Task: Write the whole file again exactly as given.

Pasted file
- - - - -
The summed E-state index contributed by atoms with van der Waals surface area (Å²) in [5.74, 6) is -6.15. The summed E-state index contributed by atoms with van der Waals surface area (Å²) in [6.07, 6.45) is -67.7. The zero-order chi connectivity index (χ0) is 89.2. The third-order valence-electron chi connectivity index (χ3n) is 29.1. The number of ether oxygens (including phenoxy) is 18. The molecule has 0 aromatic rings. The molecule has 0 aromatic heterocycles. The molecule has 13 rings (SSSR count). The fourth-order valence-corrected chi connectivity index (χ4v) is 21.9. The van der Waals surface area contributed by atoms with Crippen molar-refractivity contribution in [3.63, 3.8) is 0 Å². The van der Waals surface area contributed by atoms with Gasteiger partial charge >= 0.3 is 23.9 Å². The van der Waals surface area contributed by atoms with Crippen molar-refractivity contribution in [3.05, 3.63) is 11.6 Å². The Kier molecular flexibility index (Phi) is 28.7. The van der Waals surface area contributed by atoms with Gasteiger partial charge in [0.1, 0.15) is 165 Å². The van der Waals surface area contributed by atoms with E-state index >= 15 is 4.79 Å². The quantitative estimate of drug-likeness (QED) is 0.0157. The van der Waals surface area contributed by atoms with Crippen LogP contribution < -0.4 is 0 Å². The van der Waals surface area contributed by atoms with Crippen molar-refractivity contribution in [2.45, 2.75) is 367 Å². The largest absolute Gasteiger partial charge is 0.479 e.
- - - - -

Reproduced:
The summed E-state index contributed by atoms with van der Waals surface area (Å²) in [5.74, 6) is -6.15. The summed E-state index contributed by atoms with van der Waals surface area (Å²) in [6.07, 6.45) is -67.7. The zero-order chi connectivity index (χ0) is 89.2. The third-order valence-electron chi connectivity index (χ3n) is 29.1. The number of ether oxygens (including phenoxy) is 18. The molecule has 0 aromatic rings. The molecule has 0 aromatic heterocycles. The molecule has 13 rings (SSSR count). The fourth-order valence-corrected chi connectivity index (χ4v) is 21.9. The van der Waals surface area contributed by atoms with Crippen molar-refractivity contribution in [3.63, 3.8) is 0 Å². The van der Waals surface area contributed by atoms with Gasteiger partial charge >= 0.3 is 23.9 Å². The van der Waals surface area contributed by atoms with Crippen molar-refractivity contribution in [3.05, 3.63) is 11.6 Å². The Kier molecular flexibility index (Phi) is 28.7. The van der Waals surface area contributed by atoms with Gasteiger partial charge in [0.1, 0.15) is 165 Å². The van der Waals surface area contributed by atoms with E-state index >= 15 is 4.79 Å². The quantitative estimate of drug-likeness (QED) is 0.0157. The van der Waals surface area contributed by atoms with Crippen LogP contribution < -0.4 is 0 Å². The van der Waals surface area contributed by atoms with Crippen molar-refractivity contribution in [2.45, 2.75) is 367 Å². The largest absolute Gasteiger partial charge is 0.479 e.